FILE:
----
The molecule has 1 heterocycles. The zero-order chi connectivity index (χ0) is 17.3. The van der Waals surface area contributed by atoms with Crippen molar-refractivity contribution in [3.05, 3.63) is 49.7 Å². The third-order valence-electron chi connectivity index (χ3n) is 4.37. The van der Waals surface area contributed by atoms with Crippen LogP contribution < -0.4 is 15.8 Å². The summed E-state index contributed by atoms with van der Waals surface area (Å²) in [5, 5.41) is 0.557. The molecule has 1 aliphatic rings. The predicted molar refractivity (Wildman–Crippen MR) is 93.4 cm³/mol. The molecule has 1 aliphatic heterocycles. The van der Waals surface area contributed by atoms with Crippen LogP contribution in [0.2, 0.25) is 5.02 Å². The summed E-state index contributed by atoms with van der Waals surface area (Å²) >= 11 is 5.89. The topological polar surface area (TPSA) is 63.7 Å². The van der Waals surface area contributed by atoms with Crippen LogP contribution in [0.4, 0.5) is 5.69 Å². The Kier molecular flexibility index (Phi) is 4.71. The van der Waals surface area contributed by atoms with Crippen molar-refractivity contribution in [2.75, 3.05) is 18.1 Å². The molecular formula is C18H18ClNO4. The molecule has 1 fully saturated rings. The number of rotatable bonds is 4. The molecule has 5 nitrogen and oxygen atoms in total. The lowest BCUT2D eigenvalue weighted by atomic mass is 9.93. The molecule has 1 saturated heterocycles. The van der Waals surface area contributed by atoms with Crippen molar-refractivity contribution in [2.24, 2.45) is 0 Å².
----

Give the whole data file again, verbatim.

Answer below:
The molecule has 1 heterocycles. The zero-order chi connectivity index (χ0) is 17.3. The van der Waals surface area contributed by atoms with Crippen molar-refractivity contribution in [3.05, 3.63) is 49.7 Å². The third-order valence-electron chi connectivity index (χ3n) is 4.37. The van der Waals surface area contributed by atoms with Crippen LogP contribution < -0.4 is 15.8 Å². The summed E-state index contributed by atoms with van der Waals surface area (Å²) in [5, 5.41) is 0.557. The molecule has 1 aliphatic rings. The predicted molar refractivity (Wildman–Crippen MR) is 93.4 cm³/mol. The molecule has 1 aliphatic heterocycles. The van der Waals surface area contributed by atoms with Crippen LogP contribution in [0.2, 0.25) is 5.02 Å². The summed E-state index contributed by atoms with van der Waals surface area (Å²) >= 11 is 5.89. The topological polar surface area (TPSA) is 63.7 Å². The van der Waals surface area contributed by atoms with Crippen LogP contribution in [0.4, 0.5) is 5.69 Å². The Kier molecular flexibility index (Phi) is 4.71. The van der Waals surface area contributed by atoms with Crippen molar-refractivity contribution in [2.75, 3.05) is 18.1 Å². The molecular formula is C18H18ClNO4. The molecule has 1 fully saturated rings. The number of rotatable bonds is 4. The molecule has 5 nitrogen and oxygen atoms in total. The lowest BCUT2D eigenvalue weighted by atomic mass is 9.93. The molecule has 1 saturated heterocycles. The van der Waals surface area contributed by atoms with Crippen molar-refractivity contribution in [2.24, 2.45) is 0 Å².